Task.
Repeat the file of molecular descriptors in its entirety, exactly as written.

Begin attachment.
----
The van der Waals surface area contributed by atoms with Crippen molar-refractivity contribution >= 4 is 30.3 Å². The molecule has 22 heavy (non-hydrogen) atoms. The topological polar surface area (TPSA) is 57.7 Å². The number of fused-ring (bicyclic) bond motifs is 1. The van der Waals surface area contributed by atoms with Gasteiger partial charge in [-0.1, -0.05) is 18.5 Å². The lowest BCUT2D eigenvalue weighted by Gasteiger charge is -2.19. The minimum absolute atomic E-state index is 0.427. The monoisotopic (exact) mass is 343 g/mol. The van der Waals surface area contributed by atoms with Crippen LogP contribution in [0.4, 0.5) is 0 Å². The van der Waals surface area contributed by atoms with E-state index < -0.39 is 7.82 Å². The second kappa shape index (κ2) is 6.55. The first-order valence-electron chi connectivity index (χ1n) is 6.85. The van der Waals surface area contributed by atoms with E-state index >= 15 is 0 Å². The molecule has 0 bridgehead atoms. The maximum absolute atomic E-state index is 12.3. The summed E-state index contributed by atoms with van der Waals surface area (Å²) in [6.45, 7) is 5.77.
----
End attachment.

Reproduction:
The van der Waals surface area contributed by atoms with Crippen molar-refractivity contribution >= 4 is 30.3 Å². The molecule has 22 heavy (non-hydrogen) atoms. The topological polar surface area (TPSA) is 57.7 Å². The number of fused-ring (bicyclic) bond motifs is 1. The van der Waals surface area contributed by atoms with Gasteiger partial charge in [-0.1, -0.05) is 18.5 Å². The lowest BCUT2D eigenvalue weighted by Gasteiger charge is -2.19. The minimum absolute atomic E-state index is 0.427. The monoisotopic (exact) mass is 343 g/mol. The van der Waals surface area contributed by atoms with Crippen LogP contribution in [0.4, 0.5) is 0 Å². The van der Waals surface area contributed by atoms with E-state index < -0.39 is 7.82 Å². The second kappa shape index (κ2) is 6.55. The first-order valence-electron chi connectivity index (χ1n) is 6.85. The van der Waals surface area contributed by atoms with E-state index >= 15 is 0 Å². The molecule has 0 bridgehead atoms. The maximum absolute atomic E-state index is 12.3. The summed E-state index contributed by atoms with van der Waals surface area (Å²) in [6.45, 7) is 5.77.